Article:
A post-punk musical door opens in Montreal with the excellent quartet The City Gates. After a debut album, Collapse (2013) as well as Forever Orbiter (2018) and an EP Checkpoint Charlie (2017), the band treats us to their latest release, Age of Resilience. Released in June 2021 on the Velouria Recordz in collaboration with Icy Cold Records, the album is available in vinyl, compact disc, cassette and digital formats.
Age of Resilience is a vast musical canvas of light and shadow. The very reverberated ambiences offer a great sound amplitude to the eleven tracks of the album and plunge the listener in a post-punk universe impregnated with shoegaze and coldwave (or “post-punk-gaze,” according to the quartet’s own words). The melodies are simple, but of an impressive effectiveness that undulating guitars halo of splendid arpeggios. The vocals are distant, pure and vaporous while the eternal bass/drums duo forms the cogs of an unflappable rhythmic mechanism. Fuzz, delay and monumental reverb effects sculpt the sound universe of Age of Resilience.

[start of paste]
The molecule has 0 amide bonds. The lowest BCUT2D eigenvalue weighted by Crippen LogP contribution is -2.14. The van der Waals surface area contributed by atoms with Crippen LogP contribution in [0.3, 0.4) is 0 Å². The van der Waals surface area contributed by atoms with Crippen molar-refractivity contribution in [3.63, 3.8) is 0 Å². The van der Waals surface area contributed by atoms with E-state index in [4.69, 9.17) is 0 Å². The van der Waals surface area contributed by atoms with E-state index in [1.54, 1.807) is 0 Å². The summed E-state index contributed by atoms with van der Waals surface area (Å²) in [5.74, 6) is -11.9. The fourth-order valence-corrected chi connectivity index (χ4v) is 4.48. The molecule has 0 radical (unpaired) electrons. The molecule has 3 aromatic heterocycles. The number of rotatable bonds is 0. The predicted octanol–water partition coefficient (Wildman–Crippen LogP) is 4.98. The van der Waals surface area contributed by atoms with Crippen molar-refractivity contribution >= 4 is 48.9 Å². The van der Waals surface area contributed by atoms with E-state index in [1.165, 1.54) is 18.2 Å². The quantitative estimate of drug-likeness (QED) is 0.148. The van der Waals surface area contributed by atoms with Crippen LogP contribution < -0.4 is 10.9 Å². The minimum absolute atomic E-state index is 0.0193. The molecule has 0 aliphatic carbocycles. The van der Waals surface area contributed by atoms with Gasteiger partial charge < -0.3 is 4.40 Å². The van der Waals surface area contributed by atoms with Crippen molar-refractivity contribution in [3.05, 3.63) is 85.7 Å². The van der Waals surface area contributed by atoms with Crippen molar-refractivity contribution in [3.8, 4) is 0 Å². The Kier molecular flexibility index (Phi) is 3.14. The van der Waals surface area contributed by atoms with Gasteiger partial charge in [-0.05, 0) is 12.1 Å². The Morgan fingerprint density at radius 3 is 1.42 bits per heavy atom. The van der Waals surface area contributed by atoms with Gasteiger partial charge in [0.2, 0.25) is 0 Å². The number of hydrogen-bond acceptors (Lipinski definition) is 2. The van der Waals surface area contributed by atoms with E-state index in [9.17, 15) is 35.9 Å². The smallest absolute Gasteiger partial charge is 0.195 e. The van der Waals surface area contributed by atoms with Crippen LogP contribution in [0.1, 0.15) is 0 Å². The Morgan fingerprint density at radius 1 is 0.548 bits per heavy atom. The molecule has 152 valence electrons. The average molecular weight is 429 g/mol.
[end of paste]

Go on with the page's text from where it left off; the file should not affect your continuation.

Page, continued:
If the first three tracks, “Nowhere Nagasaky,” “The Pyre” and “Cape of Good Hope” install a very bright atmosphere, the central part of the album is darker. “Tending A Dead Woman’s Garden,” the fourth track, takes us into a more nervous rhythm formed by fast riffs with reduced note intervals. Without being able to explain why, there are certain musics able to plunge you in a second state. Of course, it is very subjective, but in my opinion, “Roman Empire” is one of them. It definitely is my favorite track from Age of Resilience!
Some propitious changes take place from a sonic and rhythmic point of view for drums. In “Siegfried 1969,” drums give a “retro” side to the track with their electronic sounds. Its patterns, until then rather static and repetitive, are given new reliefs with the accents of “Claming Race.” The rhythm of “Foghorn’s Cry” is radically different from the other ten tracks on the album. As the final track, the title is a stratospheric conclusion to Age of Resilience, the culmination of the ambiences characterizing the aesthetic of this album.
With its eleven tracks, Age of Resilience, the latest album of The City Gate offers us a little trip to the heart of the music of the 80s and 90s with a deliciously modern sound. Fans of The Chameleons, Slowdive, The Jesus and Mary Chain, The Sisters of Mercy or Love and Rockets will undoubtedly enjoy listening to it. For the others, we highly recommend that you immerse yourself in!